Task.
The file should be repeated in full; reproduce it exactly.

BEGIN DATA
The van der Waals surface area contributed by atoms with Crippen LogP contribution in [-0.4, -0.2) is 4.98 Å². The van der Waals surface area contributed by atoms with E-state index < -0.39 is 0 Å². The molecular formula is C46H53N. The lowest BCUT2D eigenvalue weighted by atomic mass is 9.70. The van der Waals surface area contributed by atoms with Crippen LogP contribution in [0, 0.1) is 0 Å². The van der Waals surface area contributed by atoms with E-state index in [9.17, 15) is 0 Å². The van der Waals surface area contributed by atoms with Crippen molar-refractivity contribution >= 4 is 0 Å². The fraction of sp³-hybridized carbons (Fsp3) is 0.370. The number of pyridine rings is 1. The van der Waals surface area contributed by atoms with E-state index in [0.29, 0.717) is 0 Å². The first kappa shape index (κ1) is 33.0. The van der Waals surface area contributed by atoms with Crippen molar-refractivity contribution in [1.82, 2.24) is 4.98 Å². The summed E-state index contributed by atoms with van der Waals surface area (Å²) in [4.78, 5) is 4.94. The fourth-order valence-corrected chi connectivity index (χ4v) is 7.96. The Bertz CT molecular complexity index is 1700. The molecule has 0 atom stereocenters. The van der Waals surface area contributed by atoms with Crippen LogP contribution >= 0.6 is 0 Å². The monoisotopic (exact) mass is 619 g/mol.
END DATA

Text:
The van der Waals surface area contributed by atoms with Crippen LogP contribution in [-0.4, -0.2) is 4.98 Å². The van der Waals surface area contributed by atoms with E-state index < -0.39 is 0 Å². The molecular formula is C46H53N. The lowest BCUT2D eigenvalue weighted by atomic mass is 9.70. The van der Waals surface area contributed by atoms with Crippen LogP contribution in [0, 0.1) is 0 Å². The van der Waals surface area contributed by atoms with E-state index in [9.17, 15) is 0 Å². The van der Waals surface area contributed by atoms with Crippen molar-refractivity contribution >= 4 is 0 Å². The fraction of sp³-hybridized carbons (Fsp3) is 0.370. The number of pyridine rings is 1. The van der Waals surface area contributed by atoms with E-state index in [0.29, 0.717) is 0 Å². The first kappa shape index (κ1) is 33.0. The van der Waals surface area contributed by atoms with Crippen molar-refractivity contribution in [1.82, 2.24) is 4.98 Å². The summed E-state index contributed by atoms with van der Waals surface area (Å²) in [4.78, 5) is 4.94. The fourth-order valence-corrected chi connectivity index (χ4v) is 7.96. The Bertz CT molecular complexity index is 1700. The molecule has 0 atom stereocenters. The van der Waals surface area contributed by atoms with Crippen LogP contribution >= 0.6 is 0 Å². The monoisotopic (exact) mass is 619 g/mol.